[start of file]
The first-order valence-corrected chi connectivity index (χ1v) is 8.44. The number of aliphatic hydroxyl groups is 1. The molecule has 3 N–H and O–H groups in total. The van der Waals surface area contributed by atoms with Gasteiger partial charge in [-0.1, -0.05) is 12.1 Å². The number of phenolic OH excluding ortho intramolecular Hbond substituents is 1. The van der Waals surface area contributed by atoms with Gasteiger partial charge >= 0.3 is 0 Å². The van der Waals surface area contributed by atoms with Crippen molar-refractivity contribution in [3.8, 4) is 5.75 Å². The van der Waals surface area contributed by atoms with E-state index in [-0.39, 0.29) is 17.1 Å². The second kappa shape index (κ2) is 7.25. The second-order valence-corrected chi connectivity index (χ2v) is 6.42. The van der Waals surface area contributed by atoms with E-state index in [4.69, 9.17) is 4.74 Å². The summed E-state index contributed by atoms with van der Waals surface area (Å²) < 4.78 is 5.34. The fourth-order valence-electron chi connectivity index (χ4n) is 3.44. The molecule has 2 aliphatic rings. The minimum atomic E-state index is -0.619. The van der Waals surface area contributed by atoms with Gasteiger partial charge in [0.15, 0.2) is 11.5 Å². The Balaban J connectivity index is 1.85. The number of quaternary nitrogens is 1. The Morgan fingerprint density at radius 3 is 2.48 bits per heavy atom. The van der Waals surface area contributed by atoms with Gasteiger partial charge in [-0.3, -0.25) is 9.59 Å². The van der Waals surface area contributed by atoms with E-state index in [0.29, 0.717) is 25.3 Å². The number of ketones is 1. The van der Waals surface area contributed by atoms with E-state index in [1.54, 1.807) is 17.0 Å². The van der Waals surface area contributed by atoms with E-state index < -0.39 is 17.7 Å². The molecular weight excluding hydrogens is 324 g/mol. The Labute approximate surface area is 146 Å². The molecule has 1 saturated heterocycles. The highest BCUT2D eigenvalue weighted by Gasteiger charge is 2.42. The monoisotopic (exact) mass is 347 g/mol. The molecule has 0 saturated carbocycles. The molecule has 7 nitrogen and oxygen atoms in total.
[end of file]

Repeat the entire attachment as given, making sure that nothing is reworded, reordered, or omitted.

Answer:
The first-order valence-corrected chi connectivity index (χ1v) is 8.44. The number of aliphatic hydroxyl groups is 1. The molecule has 3 N–H and O–H groups in total. The van der Waals surface area contributed by atoms with Gasteiger partial charge in [-0.1, -0.05) is 12.1 Å². The number of phenolic OH excluding ortho intramolecular Hbond substituents is 1. The van der Waals surface area contributed by atoms with Gasteiger partial charge >= 0.3 is 0 Å². The van der Waals surface area contributed by atoms with Crippen molar-refractivity contribution in [3.8, 4) is 5.75 Å². The van der Waals surface area contributed by atoms with E-state index in [-0.39, 0.29) is 17.1 Å². The second kappa shape index (κ2) is 7.25. The second-order valence-corrected chi connectivity index (χ2v) is 6.42. The van der Waals surface area contributed by atoms with E-state index in [4.69, 9.17) is 4.74 Å². The summed E-state index contributed by atoms with van der Waals surface area (Å²) < 4.78 is 5.34. The fourth-order valence-electron chi connectivity index (χ4n) is 3.44. The molecule has 2 aliphatic rings. The minimum atomic E-state index is -0.619. The van der Waals surface area contributed by atoms with Gasteiger partial charge in [0.15, 0.2) is 11.5 Å². The Balaban J connectivity index is 1.85. The number of quaternary nitrogens is 1. The Morgan fingerprint density at radius 3 is 2.48 bits per heavy atom. The van der Waals surface area contributed by atoms with Gasteiger partial charge in [-0.3, -0.25) is 9.59 Å². The van der Waals surface area contributed by atoms with E-state index in [0.29, 0.717) is 25.3 Å². The number of ketones is 1. The van der Waals surface area contributed by atoms with E-state index in [1.54, 1.807) is 17.0 Å². The van der Waals surface area contributed by atoms with E-state index < -0.39 is 17.7 Å². The molecular weight excluding hydrogens is 324 g/mol. The Labute approximate surface area is 146 Å². The molecule has 1 saturated heterocycles. The highest BCUT2D eigenvalue weighted by Gasteiger charge is 2.42. The monoisotopic (exact) mass is 347 g/mol. The molecule has 0 saturated carbocycles. The molecule has 7 nitrogen and oxygen atoms in total.